Jul 02 2008
Marine Debris Littering Kodiak Coastlines
Wednesday, 02 July 2008

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            Constantly, tons of garbage floating in ocean waters washes onshore on beaches worldwide. In Alaska, the trash fouls beaches and interferes with wildlife habitats. A local nonprofit was formed a few years ago that deals with these issues in Kodiak. Mary Donaldson has this report.

            The Island Trails Network has been in the business of cleaning up recreational trails, both on land and water, for nearly two years. The nonprofit defines the trails it maintains as a dirt or coastal path. Andy Schroeder is its director. He says he founded it because of the need to maintain the trails that have previously been ignored. One big issue he deals with is marine debris along Kodiak’s coastlines. In 2007 he says the volunteer-based organization began taking aerial surveys of the coastlines on the Kodiak Archipelago.

            (Schroeder 1               :20s     “affects the entire state.”)

            Since the magnitude of the issue was identified, Schroeder says he has been taking action locally. He has received grants to help with beach clean-ups from the Marine Conservation Alliance Foundation, that funds these types of activities throughout the state of Alaska. Schroeder says they began the projects this spring and that they will be ongoing.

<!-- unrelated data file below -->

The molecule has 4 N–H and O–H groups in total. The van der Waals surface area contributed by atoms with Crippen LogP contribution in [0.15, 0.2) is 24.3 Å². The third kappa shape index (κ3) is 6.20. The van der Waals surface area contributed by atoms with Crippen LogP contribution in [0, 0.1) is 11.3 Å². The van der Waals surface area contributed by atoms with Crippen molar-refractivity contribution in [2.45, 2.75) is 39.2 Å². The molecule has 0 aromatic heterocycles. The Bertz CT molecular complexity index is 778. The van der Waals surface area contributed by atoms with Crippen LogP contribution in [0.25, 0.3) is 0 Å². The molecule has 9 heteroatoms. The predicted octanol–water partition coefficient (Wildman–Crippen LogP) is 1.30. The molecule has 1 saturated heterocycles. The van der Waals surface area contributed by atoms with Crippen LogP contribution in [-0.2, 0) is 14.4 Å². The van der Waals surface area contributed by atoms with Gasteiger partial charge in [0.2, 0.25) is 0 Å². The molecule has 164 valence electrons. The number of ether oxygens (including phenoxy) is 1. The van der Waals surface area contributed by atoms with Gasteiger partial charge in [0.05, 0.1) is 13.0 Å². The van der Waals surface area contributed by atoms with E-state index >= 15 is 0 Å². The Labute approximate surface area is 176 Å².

(Schroeder 2               :24s     “…that beach this year.”)

Mary Smith, from Chicago, was in town last month giving a tour to chefs, and got to see first hand, the volume of trash that collects on some of our area’s beaches on a trip with Schroeder.

(Smith 1                       :17s     “…to be part of that.”)

Marine debris is a problem not only because it is unsightly, but it interferes with marine wildlife. He says that mammals and birds become entangled in the trash, and sometimes mistake it for food.

(Schroeder 3               :30s     “…with full stomachs.”)

He says being a conscious consumer helps.

(Schroeder 5               :10s     “…make choices.”)

He says that the process of collecting marine debris is a never-ending cycle.

(Schroeder 4               :43s     “…where it’s recycled.”)

Schroeder works closely with a board of directors for the Island Trails Network and says five major clean-ups have been scheduled for this year. The efforts will continue to keep the hardest hit areas clean. He says that anyone who is interested in helping can volunteer for any of the future clean-ups, with the next one planned for later this month on Shuyak Island. A local event is scheduled for September as a part of the International Coastal Clean-Up Day.

I’m Mary Donaldson.

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